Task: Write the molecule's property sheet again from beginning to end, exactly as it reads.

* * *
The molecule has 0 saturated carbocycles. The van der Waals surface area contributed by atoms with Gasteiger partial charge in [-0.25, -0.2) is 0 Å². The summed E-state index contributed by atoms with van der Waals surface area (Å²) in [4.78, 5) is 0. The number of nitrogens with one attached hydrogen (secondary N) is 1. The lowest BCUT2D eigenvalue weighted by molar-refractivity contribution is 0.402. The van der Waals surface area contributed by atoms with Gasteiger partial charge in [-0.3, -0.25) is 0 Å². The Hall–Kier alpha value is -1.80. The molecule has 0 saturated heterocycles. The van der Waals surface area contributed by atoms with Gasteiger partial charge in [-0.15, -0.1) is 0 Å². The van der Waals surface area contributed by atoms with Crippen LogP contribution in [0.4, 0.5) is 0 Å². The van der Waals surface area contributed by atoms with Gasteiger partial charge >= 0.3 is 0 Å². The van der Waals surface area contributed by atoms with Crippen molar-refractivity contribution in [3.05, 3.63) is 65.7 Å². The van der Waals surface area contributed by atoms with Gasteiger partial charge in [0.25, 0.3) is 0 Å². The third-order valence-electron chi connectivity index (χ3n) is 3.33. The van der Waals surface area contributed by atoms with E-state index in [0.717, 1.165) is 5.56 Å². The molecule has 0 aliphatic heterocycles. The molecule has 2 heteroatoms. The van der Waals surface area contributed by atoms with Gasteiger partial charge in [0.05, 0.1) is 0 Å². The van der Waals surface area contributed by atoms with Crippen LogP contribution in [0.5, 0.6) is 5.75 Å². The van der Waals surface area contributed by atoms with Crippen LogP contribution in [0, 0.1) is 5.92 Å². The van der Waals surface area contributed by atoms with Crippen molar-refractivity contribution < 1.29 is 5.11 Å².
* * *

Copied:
The molecule has 0 saturated carbocycles. The van der Waals surface area contributed by atoms with Gasteiger partial charge in [-0.25, -0.2) is 0 Å². The summed E-state index contributed by atoms with van der Waals surface area (Å²) in [4.78, 5) is 0. The number of nitrogens with one attached hydrogen (secondary N) is 1. The lowest BCUT2D eigenvalue weighted by molar-refractivity contribution is 0.402. The van der Waals surface area contributed by atoms with Gasteiger partial charge in [-0.3, -0.25) is 0 Å². The Hall–Kier alpha value is -1.80. The molecule has 0 saturated heterocycles. The van der Waals surface area contributed by atoms with Gasteiger partial charge in [-0.15, -0.1) is 0 Å². The van der Waals surface area contributed by atoms with Crippen LogP contribution in [0.4, 0.5) is 0 Å². The van der Waals surface area contributed by atoms with Gasteiger partial charge >= 0.3 is 0 Å². The van der Waals surface area contributed by atoms with Crippen molar-refractivity contribution in [3.05, 3.63) is 65.7 Å². The van der Waals surface area contributed by atoms with Gasteiger partial charge in [0.25, 0.3) is 0 Å². The third-order valence-electron chi connectivity index (χ3n) is 3.33. The van der Waals surface area contributed by atoms with E-state index in [0.717, 1.165) is 5.56 Å². The molecule has 0 aliphatic heterocycles. The molecule has 2 heteroatoms. The van der Waals surface area contributed by atoms with Gasteiger partial charge in [0.05, 0.1) is 0 Å². The van der Waals surface area contributed by atoms with Crippen LogP contribution in [0.5, 0.6) is 5.75 Å². The van der Waals surface area contributed by atoms with Crippen LogP contribution in [0, 0.1) is 5.92 Å². The van der Waals surface area contributed by atoms with Crippen molar-refractivity contribution < 1.29 is 5.11 Å².